Skip to main content

Jacob ben Korshai


JACOB BEN KORSHAI (second century), tanna. References in the Mishnah to "Jacob," without a patronymic, are to be identified with Jacob b. Korshai (or Kodshai) as is shown by the same Mishnah being attributed to "Jacob" in Avot 4:16 and to Jacob b. Korshai in Leviticus Rabbah 3:1. He is mentioned in disputes with pupils of Akiva, but was a disciple of Meir, and transmits halakhot in his name only (Tosef., Ma'as. Sh. 2:10; Yev. 102a etc.). Apart from the statements in his name in Avot, Jacob is mentioned only once more by name in the Mishnah (in a Ms. of Neg. 14:10), although several well-known and fundamental laws in the Mishnah are in accordance with his opinion (bk, 9:1; cf. tj, ibid., 6d; Ohol. 12:8; Tosef., ibid., 13:10). He is frequently mentioned, however, in the Tosefta and in other beraitot in the two Talmuds. According to the Jerusalem Talmud, Judah ha-Nasi was his outstanding disciple (tj, Shab. 10:5, 12c; tj, Pes. 10:1, 37b), and it is assumed that the material from Meir's Mishnah, which Judah incorporated in his Mishnah, was transmitted by Jacob, since Judah apparently did not study directly under Meir (Er. 13b).

Among his few aggadic statements are "This world is like a vestibule to the world to come – prepare yourself in the vestibule in order to enter the reception room" (Avot 4:16) and "One hour of repentance and good deeds in this world is better than all of the next world, but better is one hour of tranquility in the next world than all of this world" (Avot 4:17). According to the aggadah of the Babylonian Talmud, Jacob was the "tanna" (i.e., the teacher of mishnayot) in the school of R. Simeon b. Gamaliel, and once, when Jacob learned that on the following day Meir and Nathan were planning to depose Simeon from the office of nasi by putting questions to him on the tractate Ukẓin with which Simeon was not fully familiar, he proceeded immediately to teach the tractate (Hor. 13b) (but see: Goodblatt). Jacob is famous for the view that "there is no reward in this world for fulfilling mitzvot," interpreting the mention of tangible reward for the fulfillment of the commandments in Deuteronomy 5:16 and 22:7 as referring to the world to come (Tosef., Ḥul. 10:16). As a result of his position in this matter, the aggadot of both the Jerusalem Talmud (Ḥag. 77b) and the Babylonian Talmud (Ḥul. 142a; Kid. 39b) connect him indirectly with the figure of *Elisha b. Avuyah, who according to some legends became disillusioned as a result of the apparent lack of reward and punishment in this world, and so lost his faith in the Torah. In a late twist on this aggadah Rav Joseph even names Jacob as Elisha's grandson ("his daughter's son"), but there is no evidence, and it almost certainly reflects no more than the Babylonian Talmud's general inclination to posit family ties between characters in its aggadic narratives.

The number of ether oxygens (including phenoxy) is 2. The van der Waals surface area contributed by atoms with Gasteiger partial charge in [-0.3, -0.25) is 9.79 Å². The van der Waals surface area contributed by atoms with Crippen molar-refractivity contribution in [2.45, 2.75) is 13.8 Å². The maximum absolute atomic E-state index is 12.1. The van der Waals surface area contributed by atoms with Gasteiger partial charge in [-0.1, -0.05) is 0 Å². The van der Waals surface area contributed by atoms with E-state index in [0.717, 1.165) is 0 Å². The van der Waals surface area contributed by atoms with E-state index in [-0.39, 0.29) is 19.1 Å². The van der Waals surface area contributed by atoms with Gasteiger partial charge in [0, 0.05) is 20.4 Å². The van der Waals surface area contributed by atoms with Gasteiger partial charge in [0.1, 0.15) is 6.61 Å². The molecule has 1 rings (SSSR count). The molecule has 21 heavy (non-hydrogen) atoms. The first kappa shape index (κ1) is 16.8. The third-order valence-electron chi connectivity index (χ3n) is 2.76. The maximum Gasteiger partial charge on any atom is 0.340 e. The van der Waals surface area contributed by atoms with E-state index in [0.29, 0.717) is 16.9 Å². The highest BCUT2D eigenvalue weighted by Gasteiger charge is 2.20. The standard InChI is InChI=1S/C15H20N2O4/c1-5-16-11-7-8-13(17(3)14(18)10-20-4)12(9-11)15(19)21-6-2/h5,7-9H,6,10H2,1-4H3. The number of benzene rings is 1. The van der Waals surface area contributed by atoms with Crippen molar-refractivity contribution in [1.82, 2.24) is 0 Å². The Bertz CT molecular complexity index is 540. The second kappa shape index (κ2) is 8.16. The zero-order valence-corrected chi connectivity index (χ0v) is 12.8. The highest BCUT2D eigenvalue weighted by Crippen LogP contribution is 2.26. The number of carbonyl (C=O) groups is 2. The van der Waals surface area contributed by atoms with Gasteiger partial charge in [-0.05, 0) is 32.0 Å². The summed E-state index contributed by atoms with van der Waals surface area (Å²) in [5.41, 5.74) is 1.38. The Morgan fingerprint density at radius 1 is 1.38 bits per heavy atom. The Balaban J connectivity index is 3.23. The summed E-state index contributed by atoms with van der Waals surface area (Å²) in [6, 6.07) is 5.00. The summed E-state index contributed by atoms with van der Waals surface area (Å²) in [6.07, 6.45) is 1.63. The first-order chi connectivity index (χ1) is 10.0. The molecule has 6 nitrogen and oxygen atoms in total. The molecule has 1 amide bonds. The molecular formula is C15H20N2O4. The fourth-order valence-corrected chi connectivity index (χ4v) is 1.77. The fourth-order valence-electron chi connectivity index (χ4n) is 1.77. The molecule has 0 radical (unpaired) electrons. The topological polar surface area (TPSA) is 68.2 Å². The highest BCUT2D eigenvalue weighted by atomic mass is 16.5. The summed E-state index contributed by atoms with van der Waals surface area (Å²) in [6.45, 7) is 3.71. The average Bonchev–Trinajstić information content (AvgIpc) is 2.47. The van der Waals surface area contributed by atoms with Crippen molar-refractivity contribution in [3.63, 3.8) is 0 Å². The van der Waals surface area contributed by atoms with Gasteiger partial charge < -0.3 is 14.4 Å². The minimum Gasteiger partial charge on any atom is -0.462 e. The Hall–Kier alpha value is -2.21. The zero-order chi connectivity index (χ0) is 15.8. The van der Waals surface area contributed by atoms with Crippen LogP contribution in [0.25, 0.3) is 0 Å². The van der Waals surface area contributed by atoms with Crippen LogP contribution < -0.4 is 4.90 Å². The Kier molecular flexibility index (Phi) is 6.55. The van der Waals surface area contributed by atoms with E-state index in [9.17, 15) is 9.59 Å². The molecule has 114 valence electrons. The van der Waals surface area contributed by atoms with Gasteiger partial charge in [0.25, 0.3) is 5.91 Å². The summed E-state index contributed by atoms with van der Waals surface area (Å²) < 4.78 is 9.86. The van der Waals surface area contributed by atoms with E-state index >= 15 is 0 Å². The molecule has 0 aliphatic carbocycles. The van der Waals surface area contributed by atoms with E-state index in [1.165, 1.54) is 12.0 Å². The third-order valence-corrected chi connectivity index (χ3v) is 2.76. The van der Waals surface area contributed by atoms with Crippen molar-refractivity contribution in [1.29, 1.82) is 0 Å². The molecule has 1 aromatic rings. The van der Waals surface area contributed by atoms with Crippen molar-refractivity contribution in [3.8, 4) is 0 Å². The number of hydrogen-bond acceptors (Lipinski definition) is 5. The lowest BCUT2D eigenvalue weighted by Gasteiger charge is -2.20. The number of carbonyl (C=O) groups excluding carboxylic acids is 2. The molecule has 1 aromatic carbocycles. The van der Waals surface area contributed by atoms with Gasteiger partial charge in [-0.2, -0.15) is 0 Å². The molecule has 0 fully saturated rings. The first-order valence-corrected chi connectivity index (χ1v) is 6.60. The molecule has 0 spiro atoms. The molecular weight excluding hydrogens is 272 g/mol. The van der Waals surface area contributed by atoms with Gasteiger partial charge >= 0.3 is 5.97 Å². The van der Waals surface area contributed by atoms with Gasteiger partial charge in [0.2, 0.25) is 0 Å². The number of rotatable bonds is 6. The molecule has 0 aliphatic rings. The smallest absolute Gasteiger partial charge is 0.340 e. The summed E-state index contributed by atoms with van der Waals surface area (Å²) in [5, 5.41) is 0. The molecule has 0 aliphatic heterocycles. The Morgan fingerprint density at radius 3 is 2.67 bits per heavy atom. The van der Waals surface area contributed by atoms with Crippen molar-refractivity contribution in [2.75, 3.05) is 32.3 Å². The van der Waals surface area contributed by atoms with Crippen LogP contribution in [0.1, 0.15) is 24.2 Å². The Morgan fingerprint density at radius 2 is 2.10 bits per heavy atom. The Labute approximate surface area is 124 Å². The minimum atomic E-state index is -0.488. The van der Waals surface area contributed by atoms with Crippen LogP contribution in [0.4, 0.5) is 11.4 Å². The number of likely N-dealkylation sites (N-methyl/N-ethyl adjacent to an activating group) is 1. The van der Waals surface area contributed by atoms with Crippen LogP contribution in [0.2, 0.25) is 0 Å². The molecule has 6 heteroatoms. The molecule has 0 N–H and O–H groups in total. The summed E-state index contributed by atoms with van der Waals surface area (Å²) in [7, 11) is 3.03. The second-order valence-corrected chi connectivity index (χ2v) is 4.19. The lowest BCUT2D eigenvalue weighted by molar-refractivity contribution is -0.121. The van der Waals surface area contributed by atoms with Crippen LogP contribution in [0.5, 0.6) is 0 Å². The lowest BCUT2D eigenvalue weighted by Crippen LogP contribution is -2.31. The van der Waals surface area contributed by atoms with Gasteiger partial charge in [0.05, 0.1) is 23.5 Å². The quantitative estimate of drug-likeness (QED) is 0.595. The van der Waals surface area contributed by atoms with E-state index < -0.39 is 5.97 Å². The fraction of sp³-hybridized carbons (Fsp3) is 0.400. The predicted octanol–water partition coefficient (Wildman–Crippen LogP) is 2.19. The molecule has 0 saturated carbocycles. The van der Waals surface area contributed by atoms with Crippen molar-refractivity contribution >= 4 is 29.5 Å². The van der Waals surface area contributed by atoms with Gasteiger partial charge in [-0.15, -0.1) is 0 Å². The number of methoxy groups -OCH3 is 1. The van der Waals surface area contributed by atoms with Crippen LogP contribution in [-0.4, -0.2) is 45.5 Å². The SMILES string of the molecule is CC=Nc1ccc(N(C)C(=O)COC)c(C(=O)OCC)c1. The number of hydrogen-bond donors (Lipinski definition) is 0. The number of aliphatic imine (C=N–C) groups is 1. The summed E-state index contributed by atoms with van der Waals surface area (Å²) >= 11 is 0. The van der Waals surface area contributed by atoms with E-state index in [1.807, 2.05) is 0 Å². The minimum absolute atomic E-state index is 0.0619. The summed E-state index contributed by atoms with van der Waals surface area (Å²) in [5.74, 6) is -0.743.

Bacher, Tann, s.v.; Hyman, Toledot, s.v.; J.N. Epstein, Mevo'ot le-Safrut ha-Tanna'im (1957), 191–3. add. bibliography: D. Goodblatt, in: Zion, 49 (1984), 349–74 (Hebrew).

[Shmuel Safrai /

Stephen G. Wald (2nd ed.)]

Cite this article
Pick a style below, and copy the text for your bibliography.

  • MLA
  • Chicago
  • APA

"Jacob ben Korshai." Encyclopaedia Judaica. . 16 Jul. 2019 <>.

"Jacob ben Korshai." Encyclopaedia Judaica. . (July 16, 2019).

"Jacob ben Korshai." Encyclopaedia Judaica. . Retrieved July 16, 2019 from

Learn more about citation styles

Citation styles gives you the ability to cite reference entries and articles according to common styles from the Modern Language Association (MLA), The Chicago Manual of Style, and the American Psychological Association (APA).

Within the “Cite this article” tool, pick a style to see how all available information looks when formatted according to that style. Then, copy and paste the text into your bibliography or works cited list.

Because each style has its own formatting nuances that evolve over time and not all information is available for every reference entry or article, cannot guarantee each citation it generates. Therefore, it’s best to use citations as a starting point before checking the style against your school or publication’s requirements and the most-recent information available at these sites:

Modern Language Association

The Chicago Manual of Style

American Psychological Association

  • Most online reference entries and articles do not have page numbers. Therefore, that information is unavailable for most content. However, the date of retrieval is often important. Refer to each style’s convention regarding the best way to format page numbers and retrieval dates.
  • In addition to the MLA, Chicago, and APA styles, your school, university, publication, or institution may have its own requirements for citations. Therefore, be sure to refer to those guidelines when editing your bibliography or works cited list.